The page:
In Wednesday Forum this week we will discuss about Sufism world related to gender issue in Islam? under a topic ?Women and Sufism: Considering Women?s Perspective of Truth?. Najiyah Martiam will be the speaker of this interesting topic- who was student at CRCS.
We invite you to join this forum. Some information can be read as follows.
Date: Wednesday, 1 April 2009
Time: 12.30 pm ? 2.30 pm (free lunch)
Venue: Room 306, UGM Graduate School Teknika Utara Pogung
Speaker: Najiyah Martiam, M. A.
The spiritual dimension of Islam is well represented by Sufism. Its doctrines emphasize the spiritual dimension of human beings so that it does not look at the flesh or the corporeal. It views man and woman as the same entity before God who have the same rights and capacity to walk on the Divine?s path and reach intimacy or communion with Her. Even some Sufis implicitly have admitted the natural potency of the feminine in spirituality. It is very different from most institutionalized religions, which mostly regard women as the second creation who lack faith and reason, therefore, they become the subject of evil. In short, Sufism provides the possibility to overcome the patriarchal construct that emphasizes gender hierarchy on the basis of biology.
Although the doctrines provide the possibility to surpass patriarchal consciousness, this does not guarantee that all Sufis are immune from sexism. Some female Sufi writers found this tendency in the Sufi literatures and Sufi orders. Sha?diyya Shaikh gives one example of how some Sufi still associate womankind with the destructive attractions of the commanding soul or al-nafs al-ammārah. Rkia Cornell, acknowledged how male Sufis in the Islamic Middle period had a low opinion of women. In their view, most women are deficient in their knowledge and practice of Islam. Therefore, women cannot speak authoritatively for either Islam or Sufism. This low judgment is derived from the fact that during the monthly periods and child bearing women are prohibited from praying and fasting. In their opinion anyone who is deficient in religion is also deficient in faith. Although there was Rabi?a in the history who reveals woman?s capacity in the spiritual path, some people still consider her as a trope rather than a real person.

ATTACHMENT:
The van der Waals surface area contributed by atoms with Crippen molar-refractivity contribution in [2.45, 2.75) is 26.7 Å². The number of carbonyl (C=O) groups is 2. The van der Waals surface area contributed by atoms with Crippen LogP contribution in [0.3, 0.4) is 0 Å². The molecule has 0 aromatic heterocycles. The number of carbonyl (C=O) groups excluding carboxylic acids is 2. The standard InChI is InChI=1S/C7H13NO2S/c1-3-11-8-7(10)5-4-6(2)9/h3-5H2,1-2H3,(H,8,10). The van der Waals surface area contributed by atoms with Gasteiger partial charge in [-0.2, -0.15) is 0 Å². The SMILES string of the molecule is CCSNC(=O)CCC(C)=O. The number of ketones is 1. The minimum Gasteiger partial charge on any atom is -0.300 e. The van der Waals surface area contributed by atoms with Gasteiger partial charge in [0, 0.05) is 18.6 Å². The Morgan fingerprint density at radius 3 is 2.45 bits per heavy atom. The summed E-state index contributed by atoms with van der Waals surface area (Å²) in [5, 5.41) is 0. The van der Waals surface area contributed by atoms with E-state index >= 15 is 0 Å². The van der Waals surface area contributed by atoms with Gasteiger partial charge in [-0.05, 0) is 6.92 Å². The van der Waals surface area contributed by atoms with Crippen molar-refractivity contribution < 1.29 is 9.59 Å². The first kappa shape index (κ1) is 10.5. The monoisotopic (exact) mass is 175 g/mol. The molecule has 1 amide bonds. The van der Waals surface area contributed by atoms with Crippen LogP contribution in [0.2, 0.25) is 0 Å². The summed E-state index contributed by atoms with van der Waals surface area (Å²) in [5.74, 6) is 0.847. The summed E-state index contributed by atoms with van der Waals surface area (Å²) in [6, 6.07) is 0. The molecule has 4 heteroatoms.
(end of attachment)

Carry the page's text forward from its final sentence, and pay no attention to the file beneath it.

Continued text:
Using a phenomenological approach this research tried to explore religious experiences of three Sufi women in Java and their view on gender and religious truth.
About the speaker:
Najiyah Martiam earned her master?s degree from CRCS UGM. Her fields of interest include science, religion, spirituality/ Sufism, and sexuality. Some of her publications are: Sayang Otak (love your Brain), Kompas 2006. Dewasa itu Apa sih? (What is Maturity?), Kompas 2006. Bad Mood, Kompas 2006.
The forum is free of charge.
Contact person: Elis Z. Anis (ICRS): elis236.andri@ yahoo.com; Lina Pary (CRCS) : lina_pary@yahoo. com; Mustaghfiroh Rahayu (CRCS): mth.rahayu@gmail. com
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